The Islamic State (IS) group is reportedly coaching Egypt’s Sinai-based Ansar Bayt al-Maqdis militants, who have been waging an insurgency against the military-backed Egyptian authorities.
But the coaching, on how to operate more effectively, is said to be done online.
“They teach us how to carry out operations. We communicate through the internet,” a senior commander from Ansar, who asked to remain anonymous, told Reuters.
“They don’t give us weapons or fighters. But they teach us how to create secret cells, consisting of five people. Only one person has contact with other cells.”
“They are teaching us how to attack security forces, the element of surprise,” he said. “They told us to plant bombs then wait 12 hours so that the man planting the device has enough time to escape from the town he is in.”
Sinai-based militants, traditional foes of successive military-backed authorities in Cairo, have killed hundreds of members of the Egyptian security forces over the last year.
The upsurge in attacks came following the overthrow of Egypt’s first freely elected civilian president Mohamed Morsi in a military coup on 3 July, 2013.
The Egyptian authorities say the current security vacuum in neighbouring Libya has allowed the Egyptian militants to find safe havens across the border, while also establishing contacts with IS supporters there.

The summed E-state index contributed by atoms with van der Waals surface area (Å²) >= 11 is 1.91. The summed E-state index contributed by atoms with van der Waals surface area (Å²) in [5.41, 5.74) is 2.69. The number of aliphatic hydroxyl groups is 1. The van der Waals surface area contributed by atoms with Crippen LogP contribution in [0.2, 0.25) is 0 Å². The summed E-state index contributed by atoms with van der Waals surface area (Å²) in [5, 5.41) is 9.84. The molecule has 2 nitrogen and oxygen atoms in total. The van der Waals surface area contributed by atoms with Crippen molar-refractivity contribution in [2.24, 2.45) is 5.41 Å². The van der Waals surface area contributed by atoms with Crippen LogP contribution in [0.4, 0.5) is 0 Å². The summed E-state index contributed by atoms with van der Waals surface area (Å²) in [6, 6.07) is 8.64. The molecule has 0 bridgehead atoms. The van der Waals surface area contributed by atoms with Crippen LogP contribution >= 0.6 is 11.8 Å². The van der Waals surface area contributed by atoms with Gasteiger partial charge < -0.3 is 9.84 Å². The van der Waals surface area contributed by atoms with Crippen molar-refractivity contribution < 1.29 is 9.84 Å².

“There is definitely coordination between Ansar, the militants in Libya and Islamic State leaders,” an Egyptian security official told Reuters.
Meanwhile, in an interview with pan-Arab daily al-Hayat, Egyptian foreign minister Samih Shoukri said Egypt’s participation in the anti-IS coalition is limited to “offering political support and solidarity.”
And in his address to UN General Assembly, Egyptian President Abdel Fattah al-Sisi said in order to defeat terrorism, the United States must tackle “all” threats in the region and not just those in Iraq and Syria, which some have understood to be a reference to political Islam, even when no violence is involved.
Critics say post-coup Cairo is trying to broaden its definition of “terrorism” to include political dissent, especially against the Muslim Brotherhood, which has won every poll it was allowed to take part in after the 2011 uprising.
The Brotherhood, which Morsi hails from, is now banned after accusations of taking part in “terrorist” activities, a charge the group strongly denies and says is politically motivated and trumped-up.
Observers agree, however, that the security threat of Sinai’s militants is real and rising, following the government’s tightening of means to express dissent peacefully.
Ansar had recently beheaded four Egyptians it accused of providing intelligence to Israel for an air strike that killed three of its militants.
“The beheadings had a purpose,” the Ansar commander told Reuters, following the rare act of decapitations in Egypt, adding that anyone cooperating with the militants’ enemies would face a similar fate.
He also said that government operations are counterproductive.
“Every time one of us is killed, two or three others join. Usually relatives of those who are killed.”
Ansar militants are not the only group taking part in the anti-army insurgency, the commander said.
“There are others operating in Egypt. We don’t know anything about them,” he said.